Image: Students deliver their presentations in the final session of ‘To be’: the ESOL Shakespeare Project’
Dr Maria del Pilar Kaladeen shines a spotlight on the finale of an innovative ESOL project, which was held over two sites and involved 15 academics from the School of Advanced Study and 20 adult learners from London’s Cardinal Hume Centre.
In my last Talking Humanities blog post, I gave readers an idea of the structure and intention of a community engagement project that would celebrate the work of William Shakespeare by connecting the themes of six of his tragedies to contemporary academic research. Over the course of the last three weeks, six academics delivered mini-lectures on-site at the Cardinal Hume Centre in Westminster and a further nine have either taken part in the opening or closing lessons.
Our project culminated in a ‘flipped’ learning event where students presented their own mini-lectures to academics. The prompt to choose a writer, or story that was important to them produced powerful personal responses, and myself, Dr Francesco Ricatti, visiting fellow, Institute of Modern Languages Research, and Sonya Rahaman, Institute of Commonwealth Studies (ICWS) PhD candidate, had the pleasure of a preview during rehearsals.
On Friday 27 May, comfortably located in Senate House Library’s S T Lee seminar room, school was in session for SAS academics as the learners delivered their readings on an inspiring writer, or story that meant something to them. Without exception, each academic in attendance learned something about literary works they were previously unaware of, and the value of our exchange was evident from their feedback.
Along with the academics who delivered the original lectures, we also hosted Dr Shahrar Ali (internationalisation fellowships team leader) and Dr Balasubramayan Chandramohan (ICWS) who both took part in the first ESOL project last year. They were joined by colleagues from the Human Rights Consortium and Senate House Library (SHL) – Dr Sophie Rigney and Dr Maria Castrillo – to hear the learners present on a variety of topics.
One chose a personal story about political activism, while another translated a moral tale on compassion learned during childhood. The work and lives of two Syrian poets, Nizar Qabbani and Muhammad al-Maghut, were represented as were those of Bolivian writer, Adela Zamudio and the Algerian novelist, Mohamed Moulessehoul. Acknowledging how the event honoured the library as a place of stories, Dr Richard Espley, SHL’s head of modern collections, wrote in his feedback: ‘I left the room thinking that somewhere in that couple of hours is a potted expression of what universities and libraries should be doing, but often aren’t.’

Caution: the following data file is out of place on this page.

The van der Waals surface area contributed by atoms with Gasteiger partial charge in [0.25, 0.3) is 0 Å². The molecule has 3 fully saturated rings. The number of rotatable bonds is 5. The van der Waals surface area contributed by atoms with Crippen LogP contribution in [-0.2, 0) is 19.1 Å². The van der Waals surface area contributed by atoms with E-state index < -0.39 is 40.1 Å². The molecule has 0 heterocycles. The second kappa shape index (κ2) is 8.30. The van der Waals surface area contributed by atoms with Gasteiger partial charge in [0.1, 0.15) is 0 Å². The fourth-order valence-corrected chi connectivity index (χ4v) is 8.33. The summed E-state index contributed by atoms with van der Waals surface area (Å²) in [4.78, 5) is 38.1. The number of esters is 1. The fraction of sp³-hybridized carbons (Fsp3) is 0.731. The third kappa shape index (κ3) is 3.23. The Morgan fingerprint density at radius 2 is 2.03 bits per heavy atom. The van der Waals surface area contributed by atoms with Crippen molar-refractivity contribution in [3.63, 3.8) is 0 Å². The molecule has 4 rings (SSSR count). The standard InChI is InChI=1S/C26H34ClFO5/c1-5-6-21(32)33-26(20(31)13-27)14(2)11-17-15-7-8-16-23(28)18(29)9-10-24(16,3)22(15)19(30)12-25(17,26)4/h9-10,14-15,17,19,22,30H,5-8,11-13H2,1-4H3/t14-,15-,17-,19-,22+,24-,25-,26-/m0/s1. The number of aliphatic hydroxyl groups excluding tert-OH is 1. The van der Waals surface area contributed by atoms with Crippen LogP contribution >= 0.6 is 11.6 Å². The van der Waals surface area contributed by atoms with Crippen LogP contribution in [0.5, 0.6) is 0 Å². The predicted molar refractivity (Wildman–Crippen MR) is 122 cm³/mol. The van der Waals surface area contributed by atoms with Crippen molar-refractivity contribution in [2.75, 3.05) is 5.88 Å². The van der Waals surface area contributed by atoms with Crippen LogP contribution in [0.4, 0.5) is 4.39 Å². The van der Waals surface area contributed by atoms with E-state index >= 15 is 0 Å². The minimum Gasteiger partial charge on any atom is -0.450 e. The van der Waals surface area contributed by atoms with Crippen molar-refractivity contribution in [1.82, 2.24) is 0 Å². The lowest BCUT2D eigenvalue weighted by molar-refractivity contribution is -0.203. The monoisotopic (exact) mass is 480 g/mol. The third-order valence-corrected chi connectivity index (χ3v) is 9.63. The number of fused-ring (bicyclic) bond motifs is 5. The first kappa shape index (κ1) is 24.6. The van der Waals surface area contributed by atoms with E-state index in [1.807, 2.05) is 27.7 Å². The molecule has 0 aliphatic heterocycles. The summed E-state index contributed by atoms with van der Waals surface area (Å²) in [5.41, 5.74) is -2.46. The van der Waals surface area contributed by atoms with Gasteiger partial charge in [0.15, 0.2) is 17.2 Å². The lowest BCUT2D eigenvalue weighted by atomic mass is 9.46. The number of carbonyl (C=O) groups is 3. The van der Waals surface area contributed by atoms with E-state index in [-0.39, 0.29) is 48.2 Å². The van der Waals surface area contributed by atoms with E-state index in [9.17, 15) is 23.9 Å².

From Dr Julian Burger, who related two decades of United Nations experience, to a lecture on discrimination, justice and women’s rights in The Merchant of Venice, each academic did an outstanding job in delivering on-site lectures. Alex Curry, a PhD candidate at the Institute of Latin American Studies (ILAS), proved a favourite with many of the learners. They appreciated his warm, open manner and willingness to use personal reflections, as well as his research, to explore ideas of citizenship and the state in Othello. The informal style of Dr Esther Lopez’s (ILAS) discussion on land rights issues in The Tempest was also a winner, as was the passionate lecture about trauma in Macbeth by Dr Catherine Gilbert (Centre for Postcolonial Studies), who related the themes of this play to her work with survivors of the Rwandan genocide.
By far the harder task was completed by the students who took on the role of lecturing in a language they are still studying. Crucially, while preparing for this, they were also taking part in their daily classes as part of our intensive project. In one week we worked on three plays in a row, yet attendance was high throughout.
Improved listening skills was frequently cited by students as one of the benefits gained from our sessions. Expanded vocabulary and improved conversational skills were also noted, and learners felt that the opportunity for lengthy discourse with native speakers was also valuable. The Merchant of Venice and Othello, were their favourite plays with the class unanimously agreeing that these works, although written more than 400 years ago, had contemporary relevance for today’s audiences.
Dr Maria del Pilar Kaladeen is an associate fellow at the Institute of Commonwealth Studies working on the publication of her doctoral thesis. Prior to completing her PhD, she worked as an ESOL (English to Speakers of Other Languages) tutor in London and as a volunteer ESOL tutor at the Cardinal Hume Centre, a Westminster based charity that supports the homeless and badly housed by providing access to education, training and advice.